Financial Literacy in Canada: Trust and Sources of Information

Bruce Anderson

Bruce Anderson

Research Objectives

In June, Canada launched its first-ever National Strategy for Financial Literacy and the country is now examining how best to increase the financial knowledge and skills of Canadians.

On behalf of the Canadian Bankers Association, Abacus conducted an extensive nationwide study of Canadians’ financial aspirations and their know-how when it comes to managing money in ways that will help them achieve their goals. This research is designed to explore the values, financial goals and priorities of Canadians of different ages and to get a better understanding of what financial issues they would like to know more about and where they go to look for information. This study is being widely released so that all financial literacy organizations can use the knowledge to properly evaluate their programs and ensure that they are reaching all generations in this digital age.

This is the fourth of a series of releases to highlight key elements of this fascinating study.

Important Sources of Information

Canadians learn about money from a wide variety of sources. Information is passed on from financial service staff but also from friends and family. Just over 7 in 10 say that older generations were helpful sources for them, and two thirds have counted on peers and friends.

School courses have been useful sources for the majority of those interviewed. As technology has changed so many marketplaces, it is also playing a strong role in the dissemination of learning about money. Financial service company websites are important sources of information for about 6 in 10 people, and almost as many say they use government publications and websites.


When it comes to generational differences, Millennials are more likely to say that social media and other websites, advertisements, financial service provider websites, and government websites are important sources compared to older generations while Gen Xers and Boomers are more likely to say that financial service provider staff are important. Millennials are more likely to rely on digital sources while Boomers, for example, are more likely to rely on more traditional sources of information.


When it comes to socio-economic status, we find almost no difference across income groups except when it comes to financial service provider staff – lower income respondents were somewhat less likely to say they are important sources for information.


Trusted Sources of Information

Most people say they trust the information about money that they get from staff and financial service companies as they do advice from people who are older. Peers, government, and school sources are almost as well trusted, with two thirds or more saying they trust these sources.

Trust levels are lower when it comes to advertisements and social media and general websites. This suggests that people consider the source more important than the platform when it comes to trust.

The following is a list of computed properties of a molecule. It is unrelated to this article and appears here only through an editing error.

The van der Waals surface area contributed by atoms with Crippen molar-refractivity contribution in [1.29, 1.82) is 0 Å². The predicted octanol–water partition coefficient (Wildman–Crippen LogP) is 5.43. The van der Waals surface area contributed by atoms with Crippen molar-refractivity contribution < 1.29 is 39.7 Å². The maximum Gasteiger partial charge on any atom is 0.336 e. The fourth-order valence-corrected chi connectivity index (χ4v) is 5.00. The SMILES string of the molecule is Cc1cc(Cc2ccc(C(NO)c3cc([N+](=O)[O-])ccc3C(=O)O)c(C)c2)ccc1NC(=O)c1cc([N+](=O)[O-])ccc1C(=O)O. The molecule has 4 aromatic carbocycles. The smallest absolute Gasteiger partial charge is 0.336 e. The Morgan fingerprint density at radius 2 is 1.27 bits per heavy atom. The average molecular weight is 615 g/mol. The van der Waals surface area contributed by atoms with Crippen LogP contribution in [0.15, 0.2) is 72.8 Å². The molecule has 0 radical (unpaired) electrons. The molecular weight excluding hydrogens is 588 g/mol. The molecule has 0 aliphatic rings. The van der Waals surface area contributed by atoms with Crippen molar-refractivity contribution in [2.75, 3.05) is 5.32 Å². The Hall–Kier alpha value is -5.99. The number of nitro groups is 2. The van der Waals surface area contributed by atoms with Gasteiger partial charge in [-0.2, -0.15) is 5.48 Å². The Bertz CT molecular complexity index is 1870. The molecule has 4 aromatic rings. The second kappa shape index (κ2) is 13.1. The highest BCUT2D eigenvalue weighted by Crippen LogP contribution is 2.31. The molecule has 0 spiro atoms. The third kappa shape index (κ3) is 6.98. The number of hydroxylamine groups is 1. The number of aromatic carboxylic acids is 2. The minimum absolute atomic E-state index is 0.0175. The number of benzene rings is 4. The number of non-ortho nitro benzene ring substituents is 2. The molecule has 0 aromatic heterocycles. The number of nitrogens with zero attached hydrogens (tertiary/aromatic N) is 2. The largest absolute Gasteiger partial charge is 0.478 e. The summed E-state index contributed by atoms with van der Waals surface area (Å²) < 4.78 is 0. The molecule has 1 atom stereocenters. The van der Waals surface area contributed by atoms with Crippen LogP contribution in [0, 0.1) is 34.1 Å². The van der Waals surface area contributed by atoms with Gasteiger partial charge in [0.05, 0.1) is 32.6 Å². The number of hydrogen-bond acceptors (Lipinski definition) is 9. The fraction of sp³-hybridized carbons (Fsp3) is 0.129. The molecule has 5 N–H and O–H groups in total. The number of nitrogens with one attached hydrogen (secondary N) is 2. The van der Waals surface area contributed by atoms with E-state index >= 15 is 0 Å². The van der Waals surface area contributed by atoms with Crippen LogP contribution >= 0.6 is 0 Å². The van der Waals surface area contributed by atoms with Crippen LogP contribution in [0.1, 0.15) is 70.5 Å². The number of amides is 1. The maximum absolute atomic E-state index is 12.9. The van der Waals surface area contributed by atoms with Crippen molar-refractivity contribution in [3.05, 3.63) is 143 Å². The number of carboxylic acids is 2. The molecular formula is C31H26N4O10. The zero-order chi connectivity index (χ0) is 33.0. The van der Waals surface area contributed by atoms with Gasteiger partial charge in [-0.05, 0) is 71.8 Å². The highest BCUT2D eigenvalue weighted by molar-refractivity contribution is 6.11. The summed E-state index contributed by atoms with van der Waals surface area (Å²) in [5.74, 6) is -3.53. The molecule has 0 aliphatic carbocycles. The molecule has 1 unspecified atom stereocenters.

News media stories do not enjoy particularly high levels of trust when it comes to this subject matter.


We examined differences by generation on these questions and found relatively few important differences. Across all generations, people are about equally likely to trust peers and friends, as well as staff in financial services companies. There are slightly higher levels of trust in social media and general websites among younger people, but the differences are modest.


We also find lower trust levels among those whose household income is $50,000 or less for financial service provider staff and websites. Otherwise, there is little variation across socio-economic status.


The Upshot

Learning about money is something that is not a function of any single source of information, rather it happens over time through a combination of formal/structural ways and informal peer and inter-generational influences.

For the most part, it appears that Canadians feel they have access to a good number of information sources they can trust, using traditional, word of mouth and digital delivery systems. While generations differ on many things, how they acquire information and the sources they trust are not all that different, when it comes to learning how to manage money well.


The survey, commissioned by the Canadian Bankers Association, was conducted online with 1,978 Canadians aged 18 to 70 from April 10 to 21, 2015. A random sample of panelists was invited to complete the survey from a large representative panel of over 500,000 Canadians, recruited and managed by Research Now, one of the world’s leading provider of online research samples.

The Marketing Research and Intelligence Association policy limits statements about margins of sampling error for most online surveys. The margin of error for a comparable probability-based random sample of the same size is +/- 2.2%, 19 times out of 20. The data were weighted according to census data to ensure that the sample matched Canada’s population according to age, gender, educational attainment, and region. Totals may not add up to 100 due to rounding.

Abacus Data Inc.

We offer global research capacity with a strong focus on customer service, attention to detail and value added insight. Our team combines the experience of our Chairman Bruce Anderson, one of Canada’s leading research executives for two decades, with the energy, creativity and research expertise of CEO David Coletto, PhD.

Related Articles